I agree with everything Steve said in his post. Let's look at the numbers here. Steve or George, feel free to correct me if I'm wrong anywhere.

You laid out $350,000 to host the tournament.
Let's say you're live in a real bowling hotbed and are able to attract 10,000 paying customers over the 6 day run at $10 per head. That's $100,000 down.

You run a really successful pro-am, maybe 300 entries at $150 each (and for sake of discussion, say each ball you paid $50 for). That's another $30,000.

Of course, all the ancillary sales (snack bar, lounge, video games, etc.) well be slightly up depending on how popular the center is during the week, so let's say an extra $10,000 from that.

You're still $210,000 short. Hmm. OK, you sell a bunch of sponsorships and advertising, generating $100,000 in revenue. Still $100k short. Not to mention the increased expense in generating this revenue (employees, commissions, advertising, etc.)

This is financial suicide for most center operators. Unless you are in a town with MAJOR corporate sponsors who get free TV advertising time out of this, I don't see how it is possible to break even on this. And I think I used rosy, almost unrealistic numbers in these calculations.

If anything, the PBA should be looking to build partnerships here, not exclude everyone from participating. I have to wonder if the PBA will even exist in a few years if this is the kind of decision making coming out of Seattle.
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#7913 - 09/06/01 12:58 AM Re: The $350,000 question
Angel Offline


Registered: 02/02/01
Posts: 401
A/S/L: F/So Cal
I just checked this week's Lotto numbers, and unfortunately I came up 4 short. Needless to say, without the lottery, $350,000 is a huge investment.

As a bowler, I'd want to see a tournament live, but not at $150 or more for a pass to watch the week's festivities. I'd be afraid what it would run for a family of four to watch.

I don't bowl pro ams myself, but I usually make sure my son gets a chance. But I wouldn't pay an outrageous sum for him to do so.

If a proprietor was looking for ways to come up with the money because he truly believed in the PBA, as a fan, I'd have to tell them the prices can't go much higher than they are right now.

I too am worrying that the new PBA guys have tried too hard too fast to build a money-making venture. The PBA tour was not a turn-key investment. The problems that grew over years can't be fixed by hiking prices. A Yugo with a new paint job is still a Yugo. OK, that's harsh. Maybe I should have said a Ford with a new paint job isn't exactly a Ferrari.

Uh oh, I feel a column coming on.....
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#7914 - 09/06/01 05:29 PM Re: The $350,000 question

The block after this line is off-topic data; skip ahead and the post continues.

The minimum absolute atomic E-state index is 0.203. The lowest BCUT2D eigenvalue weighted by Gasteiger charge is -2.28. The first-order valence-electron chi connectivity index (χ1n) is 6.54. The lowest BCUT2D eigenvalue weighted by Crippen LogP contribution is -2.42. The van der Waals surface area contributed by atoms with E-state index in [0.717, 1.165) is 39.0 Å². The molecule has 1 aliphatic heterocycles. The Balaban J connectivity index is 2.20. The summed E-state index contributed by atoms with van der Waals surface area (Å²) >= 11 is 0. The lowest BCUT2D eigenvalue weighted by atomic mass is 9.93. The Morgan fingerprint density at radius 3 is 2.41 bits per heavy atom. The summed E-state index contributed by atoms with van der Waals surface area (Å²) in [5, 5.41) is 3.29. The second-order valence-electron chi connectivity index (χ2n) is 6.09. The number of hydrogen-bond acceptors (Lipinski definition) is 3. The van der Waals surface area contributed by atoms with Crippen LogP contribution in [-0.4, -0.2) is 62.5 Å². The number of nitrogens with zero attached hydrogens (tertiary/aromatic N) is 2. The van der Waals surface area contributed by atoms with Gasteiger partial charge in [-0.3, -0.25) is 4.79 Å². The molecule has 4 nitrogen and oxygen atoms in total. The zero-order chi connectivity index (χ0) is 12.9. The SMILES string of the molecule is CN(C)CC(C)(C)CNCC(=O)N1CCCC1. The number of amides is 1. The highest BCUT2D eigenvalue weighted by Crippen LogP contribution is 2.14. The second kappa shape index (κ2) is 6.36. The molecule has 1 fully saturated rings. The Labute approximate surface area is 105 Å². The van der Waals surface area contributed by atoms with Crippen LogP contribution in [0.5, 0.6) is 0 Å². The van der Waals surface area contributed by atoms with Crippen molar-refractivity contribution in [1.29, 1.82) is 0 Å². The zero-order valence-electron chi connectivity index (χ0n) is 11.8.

George Freeman Offline
League Bowler

Registered: 02/08/01
Posts: 70
A/S/L: Florida
They've definately gone about this the wrong way. I wonder what the excuses will be when it fails.

What we really need is an Eddie Elias type person who is willing to pound the pavement, park themselves in front of places to givethe PBA a chance, like Elias did. He knew more about marketing than anyone else that has ever dealt with the PBA...Nike guys included.
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#7915 - 09/07/01 02:26 PM Re: The $350,000 question
chimp Offline
Bumper Bowler

Registered: 08/09/01
Posts: 4
A/S/L: Oklahoma City
Better check the facts, the PBA fee is $35,000, not $350,000.

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#7916 - 09/07/01 09:53 PM Re: The $350,000 question
usr bin geek Offline


Registered: 02/02/01
Posts: 315
A/S/L: 37/m/Burlington, VT
Quote:
quote:


The PBA has not responded to our requests for more information however several people who were physically in the recent Newark meeting with the PBA's Steve Miller have confirmed the $350,000 figure.
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#7917 - 09/08/01 09:34 AM Re: The $350,000 question
George Freeman Offline
League Bowler

Registered: 02/08/01
Posts: 70
A/S/L: Florida
Quote:
quote:


LOL The facts are fine, you're just missing a zero. laugh

Not only that, but the asking price for a senior stop is going to be $164,000. I can't see people wanting to pay $164,000 either.
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George Freeman

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#7918 - 09/10/01 11:08 AM Re: The $350,000 question
chimp Offline
Bumper Bowler

Registered: 08/09/01
Posts: 4
A/S/L: Oklahoma City
You are confusing the cost of the host center fee ($35,000), with the cost of the naming rights sponsorship fee ($350,000). The naming rights sponsorship fee is something that a Burger King would pay.

For a senior stop the host center fee is $25,000, the naming rights sponsorship fee is $164,000.

Just call Steve Miller and ask him. Or ask any proprietor on the upcoming tour if they paid $350,000.